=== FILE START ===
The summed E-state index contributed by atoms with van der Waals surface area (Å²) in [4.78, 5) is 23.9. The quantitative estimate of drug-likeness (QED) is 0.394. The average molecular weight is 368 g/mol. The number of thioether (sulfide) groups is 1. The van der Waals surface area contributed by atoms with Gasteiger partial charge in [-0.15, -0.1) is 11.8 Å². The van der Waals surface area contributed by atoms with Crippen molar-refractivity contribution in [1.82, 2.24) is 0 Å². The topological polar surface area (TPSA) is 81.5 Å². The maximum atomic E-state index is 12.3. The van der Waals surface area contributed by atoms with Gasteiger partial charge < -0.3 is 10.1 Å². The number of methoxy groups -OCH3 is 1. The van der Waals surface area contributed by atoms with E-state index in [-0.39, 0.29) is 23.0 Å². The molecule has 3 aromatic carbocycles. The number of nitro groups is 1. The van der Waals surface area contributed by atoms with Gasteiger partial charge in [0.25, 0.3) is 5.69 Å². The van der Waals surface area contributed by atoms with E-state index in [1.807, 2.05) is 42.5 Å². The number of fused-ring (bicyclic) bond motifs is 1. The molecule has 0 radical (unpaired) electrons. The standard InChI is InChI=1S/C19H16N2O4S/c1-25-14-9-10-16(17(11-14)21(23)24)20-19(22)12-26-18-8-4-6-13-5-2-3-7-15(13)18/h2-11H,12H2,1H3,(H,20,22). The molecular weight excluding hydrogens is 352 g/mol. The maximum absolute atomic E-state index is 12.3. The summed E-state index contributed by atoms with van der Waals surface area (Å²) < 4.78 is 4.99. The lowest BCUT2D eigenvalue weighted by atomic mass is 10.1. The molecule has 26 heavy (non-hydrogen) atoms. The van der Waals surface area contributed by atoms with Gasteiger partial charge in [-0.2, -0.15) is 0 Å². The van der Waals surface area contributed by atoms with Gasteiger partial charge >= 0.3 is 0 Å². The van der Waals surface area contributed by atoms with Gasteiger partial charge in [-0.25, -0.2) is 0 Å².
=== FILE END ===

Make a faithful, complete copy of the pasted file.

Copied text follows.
The summed E-state index contributed by atoms with van der Waals surface area (Å²) in [4.78, 5) is 23.9. The quantitative estimate of drug-likeness (QED) is 0.394. The average molecular weight is 368 g/mol. The number of thioether (sulfide) groups is 1. The van der Waals surface area contributed by atoms with Gasteiger partial charge in [-0.15, -0.1) is 11.8 Å². The van der Waals surface area contributed by atoms with Crippen molar-refractivity contribution in [1.82, 2.24) is 0 Å². The topological polar surface area (TPSA) is 81.5 Å². The maximum atomic E-state index is 12.3. The van der Waals surface area contributed by atoms with Gasteiger partial charge < -0.3 is 10.1 Å². The number of methoxy groups -OCH3 is 1. The van der Waals surface area contributed by atoms with E-state index in [-0.39, 0.29) is 23.0 Å². The molecule has 3 aromatic carbocycles. The number of nitro groups is 1. The van der Waals surface area contributed by atoms with Gasteiger partial charge in [0.25, 0.3) is 5.69 Å². The van der Waals surface area contributed by atoms with E-state index in [1.807, 2.05) is 42.5 Å². The number of fused-ring (bicyclic) bond motifs is 1. The molecule has 0 radical (unpaired) electrons. The standard InChI is InChI=1S/C19H16N2O4S/c1-25-14-9-10-16(17(11-14)21(23)24)20-19(22)12-26-18-8-4-6-13-5-2-3-7-15(13)18/h2-11H,12H2,1H3,(H,20,22). The molecular weight excluding hydrogens is 352 g/mol. The maximum absolute atomic E-state index is 12.3. The summed E-state index contributed by atoms with van der Waals surface area (Å²) < 4.78 is 4.99. The lowest BCUT2D eigenvalue weighted by atomic mass is 10.1. The molecule has 26 heavy (non-hydrogen) atoms. The van der Waals surface area contributed by atoms with Gasteiger partial charge in [-0.2, -0.15) is 0 Å². The van der Waals surface area contributed by atoms with Gasteiger partial charge >= 0.3 is 0 Å². The van der Waals surface area contributed by atoms with Gasteiger partial charge in [-0.25, -0.2) is 0 Å².